I Give It a Year – Review
by Travis Leamons on August 14, 2013


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A deconstructive romantic comedy that’s not very constructive

Not many men would readily admit they enjoy romantic comedies. If they did, they would fear being called out in front of their boys as if watching a romantic comedy was like the worst thing imaginable. As someone who has no qualms about watching a romantic comedy, let it be known that I lean more to the relationship angle and not necessarily to the “honeymoon ending” that women tend to favor.

Having seen almost every imaginable pairing of Hugh Grant with whomever or Jennifer Aniston with whomever, sometimes it’s good to go into a romantic comedy without much knowledge of the leads beforehand. I Give It a Year, a wink-wink nudge-nudge joke most notably associated with a doomed marriage, avoids the build up of a romance and starts where most rom-coms end – with a wedding. Surely this was writer/director Dan Mazer trying to be original, but the short courtship before walking the aisle is exaggerated. The few laughs that do occur early in the proceedings are from the best man, Danny (Stephen Merchant), a milquetoast of a man to look at, but someone who’s never encountered a sexual innuendo or reference he didn’t mind sharing inappropriately.

Such language may come as a shock to some, but the film’s acerbic nature is enforced once you know that Mazer previously worked with Sacha Baron Cohen as a co-writer on both Borat and Bruno. Those who tired of Cohen after Borat may feel the same while watching Mazer’s first stint as a filmmaker, as I Give It a Year fails at being a romantic comedy that deconstructs the genre; it ends up falling into trappings of the genre’s familiar tropes.

From the get-go newlyweds Nat (Rose Byrne) and Josh (Rafe Spall) seem destined for a one and done when it comes to marital bliss. This much is made clear by Nat’s sister, Naomi (Minnie Driver), who whispers to her husband (Jason Flemyng), “I give it a year,” as rice is being strewn as the couple exit the church. The rest of the comedy educates us as to why this couple, that appears romantically perfect, is in fact romantically challenged. How Mazer goes about this is by having the troubled couple expunging their marital problems with a therapist. The whole process is a bad framing device and only hits on problems experienced within those first few months, leaving the audience to wonder if there were any warning signs during the courtship.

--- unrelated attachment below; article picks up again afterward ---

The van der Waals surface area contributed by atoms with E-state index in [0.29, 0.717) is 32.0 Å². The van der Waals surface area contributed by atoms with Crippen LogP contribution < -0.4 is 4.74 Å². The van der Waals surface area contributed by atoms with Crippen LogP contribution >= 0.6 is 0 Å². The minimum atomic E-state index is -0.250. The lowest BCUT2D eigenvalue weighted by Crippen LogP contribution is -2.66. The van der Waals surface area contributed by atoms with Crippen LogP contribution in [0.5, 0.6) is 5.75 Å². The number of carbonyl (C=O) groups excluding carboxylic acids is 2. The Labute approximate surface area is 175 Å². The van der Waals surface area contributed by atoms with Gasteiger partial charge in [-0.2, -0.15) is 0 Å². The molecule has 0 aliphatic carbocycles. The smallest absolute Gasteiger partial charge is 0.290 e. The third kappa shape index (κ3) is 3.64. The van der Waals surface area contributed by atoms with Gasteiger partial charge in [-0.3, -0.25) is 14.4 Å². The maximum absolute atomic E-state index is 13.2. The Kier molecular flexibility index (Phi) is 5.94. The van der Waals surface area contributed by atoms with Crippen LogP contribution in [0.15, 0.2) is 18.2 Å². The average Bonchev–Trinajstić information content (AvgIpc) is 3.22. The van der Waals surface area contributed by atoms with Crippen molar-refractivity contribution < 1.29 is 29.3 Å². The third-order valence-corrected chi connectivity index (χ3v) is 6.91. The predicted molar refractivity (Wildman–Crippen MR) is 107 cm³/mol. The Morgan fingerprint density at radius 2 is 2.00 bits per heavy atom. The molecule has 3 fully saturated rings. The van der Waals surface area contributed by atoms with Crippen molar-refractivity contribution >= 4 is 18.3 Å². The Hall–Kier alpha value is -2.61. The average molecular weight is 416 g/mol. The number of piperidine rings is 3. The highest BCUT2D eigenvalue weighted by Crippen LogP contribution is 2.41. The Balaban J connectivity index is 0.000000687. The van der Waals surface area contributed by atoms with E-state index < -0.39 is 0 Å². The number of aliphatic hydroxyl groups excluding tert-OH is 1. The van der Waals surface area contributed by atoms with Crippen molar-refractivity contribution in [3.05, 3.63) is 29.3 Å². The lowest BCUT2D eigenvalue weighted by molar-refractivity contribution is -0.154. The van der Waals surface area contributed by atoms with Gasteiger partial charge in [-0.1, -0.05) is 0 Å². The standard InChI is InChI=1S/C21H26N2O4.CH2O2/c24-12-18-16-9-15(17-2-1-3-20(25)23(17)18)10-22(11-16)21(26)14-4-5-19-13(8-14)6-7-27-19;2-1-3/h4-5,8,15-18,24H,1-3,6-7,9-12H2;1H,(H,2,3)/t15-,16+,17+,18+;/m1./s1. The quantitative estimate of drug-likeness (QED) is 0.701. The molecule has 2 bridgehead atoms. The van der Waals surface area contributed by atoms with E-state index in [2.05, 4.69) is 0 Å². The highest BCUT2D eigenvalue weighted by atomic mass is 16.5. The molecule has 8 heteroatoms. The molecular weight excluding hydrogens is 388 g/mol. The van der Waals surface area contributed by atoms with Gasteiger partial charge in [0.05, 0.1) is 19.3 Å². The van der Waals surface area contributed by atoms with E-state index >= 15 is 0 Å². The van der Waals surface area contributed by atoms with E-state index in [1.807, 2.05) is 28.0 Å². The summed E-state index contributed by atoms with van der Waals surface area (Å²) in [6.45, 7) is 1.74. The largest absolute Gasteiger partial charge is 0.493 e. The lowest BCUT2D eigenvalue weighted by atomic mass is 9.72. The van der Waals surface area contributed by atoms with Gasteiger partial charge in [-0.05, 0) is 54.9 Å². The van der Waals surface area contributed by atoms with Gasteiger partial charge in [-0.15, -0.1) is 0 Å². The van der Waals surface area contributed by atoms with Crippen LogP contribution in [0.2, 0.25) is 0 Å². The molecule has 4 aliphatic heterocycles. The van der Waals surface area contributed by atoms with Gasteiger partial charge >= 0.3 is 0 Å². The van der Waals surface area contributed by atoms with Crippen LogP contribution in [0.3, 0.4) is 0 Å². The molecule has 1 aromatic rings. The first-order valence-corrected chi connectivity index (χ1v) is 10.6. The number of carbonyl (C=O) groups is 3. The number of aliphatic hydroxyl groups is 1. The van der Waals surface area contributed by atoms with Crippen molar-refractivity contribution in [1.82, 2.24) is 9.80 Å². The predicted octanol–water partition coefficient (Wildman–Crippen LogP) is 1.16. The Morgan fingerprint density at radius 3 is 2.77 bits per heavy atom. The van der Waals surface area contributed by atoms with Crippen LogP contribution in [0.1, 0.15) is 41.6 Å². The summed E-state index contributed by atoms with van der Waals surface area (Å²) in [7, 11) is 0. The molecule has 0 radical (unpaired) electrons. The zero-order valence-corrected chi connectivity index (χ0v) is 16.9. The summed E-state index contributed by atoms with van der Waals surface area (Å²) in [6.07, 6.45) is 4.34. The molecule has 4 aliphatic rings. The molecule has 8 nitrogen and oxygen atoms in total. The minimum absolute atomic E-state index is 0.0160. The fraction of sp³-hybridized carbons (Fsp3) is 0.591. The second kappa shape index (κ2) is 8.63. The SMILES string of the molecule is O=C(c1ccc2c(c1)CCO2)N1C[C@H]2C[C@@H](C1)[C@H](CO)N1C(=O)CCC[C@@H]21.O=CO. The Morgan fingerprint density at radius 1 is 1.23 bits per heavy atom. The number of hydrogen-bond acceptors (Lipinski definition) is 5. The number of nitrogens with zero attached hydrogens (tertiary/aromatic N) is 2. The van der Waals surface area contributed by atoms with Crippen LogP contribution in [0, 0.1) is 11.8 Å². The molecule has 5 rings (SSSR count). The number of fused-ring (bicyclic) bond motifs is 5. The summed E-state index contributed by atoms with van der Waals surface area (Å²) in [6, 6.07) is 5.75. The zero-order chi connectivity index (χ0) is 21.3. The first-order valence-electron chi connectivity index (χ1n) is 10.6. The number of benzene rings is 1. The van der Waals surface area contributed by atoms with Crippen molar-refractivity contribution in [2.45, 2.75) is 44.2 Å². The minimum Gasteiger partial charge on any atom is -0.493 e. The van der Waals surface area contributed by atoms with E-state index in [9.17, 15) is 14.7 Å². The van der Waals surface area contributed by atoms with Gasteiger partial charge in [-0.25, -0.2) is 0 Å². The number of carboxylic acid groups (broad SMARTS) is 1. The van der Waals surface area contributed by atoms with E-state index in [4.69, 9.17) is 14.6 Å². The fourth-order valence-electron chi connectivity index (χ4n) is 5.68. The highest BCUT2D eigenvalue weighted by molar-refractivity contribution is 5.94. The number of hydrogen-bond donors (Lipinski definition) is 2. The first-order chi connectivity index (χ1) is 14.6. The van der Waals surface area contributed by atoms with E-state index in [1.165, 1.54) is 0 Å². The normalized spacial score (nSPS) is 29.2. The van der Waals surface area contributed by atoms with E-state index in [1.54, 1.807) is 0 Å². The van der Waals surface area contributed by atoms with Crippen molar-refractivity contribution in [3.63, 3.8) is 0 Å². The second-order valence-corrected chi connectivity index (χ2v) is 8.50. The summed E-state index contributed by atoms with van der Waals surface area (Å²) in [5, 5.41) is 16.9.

To liven up the proceedings the story incorporates a bit of forbidden fruit for the couple on the rocks. Nat begins a friendly flirtation with a new business client named Guy (The Mentalist’s Simon Baker), and Josh reconnects with his old flame Chloe (Anna Farris). Clearly forgetting the vows they took in front of hundreds of witnesses we have scenarios that are morally questionable but also illustrates how truly awful men and women can be. The only one with any common sense is Mini Driver as Naomi who recounts to Nat the reasons why she has been married to her husband for so long. It’s not all about love. Sometimes it’s about the imperfections we fall in love with. Sadly, Nat and Josh can’t realize this. Maybe it’s because they begin to stray from one another and it hasn’t even been a year! How are we supposed to empathize with their plight, when both parties are equally guilty at being stupid?

Scenes of philandering and romantic foibles could have garnered laughs from this critic, but Mazer’s pen must have run out of creative ink when it comes to jokes. While there are a few chuckles every now and then, the humor seems stale considering what’s proliferated American cinemas thanks to Judd Apatow’s storytelling workshop, which includes Seth Rogen, Jonah Hill, and countless other players. One scene that has Anna Farris finding herself in a three-way with a friend from work, and another friend from work, starts off funny then continues to the point of being not funny (call it the Family Guy effect).

As the story progresses we get situations built on coincidence and happenstance, what looked to have been a deconstructive romantic comedy becomes more and more like the rom-coms it tries to send-up. By the time Stephen Merchant shows up again, late in the game as to bookend this turkey, it’s too late. The ending is so ludicrous, but also appropriate for anyone who has ever seen a romantic comedy, or two, or three. I Give It a Year may be a British comedy that thinks itself as reinventing the romantic comedy wheel, but here we get honeymoon ending followed by unfunny scenes from a marriage. And a short one at that.


Writer/Director: Dan Mazer
Notable Cast: Rose Byrne, Rafe Spall, Simon Baker, Anna Farris, Minnie Driver, Jason Flemyng, Stephen Merchant



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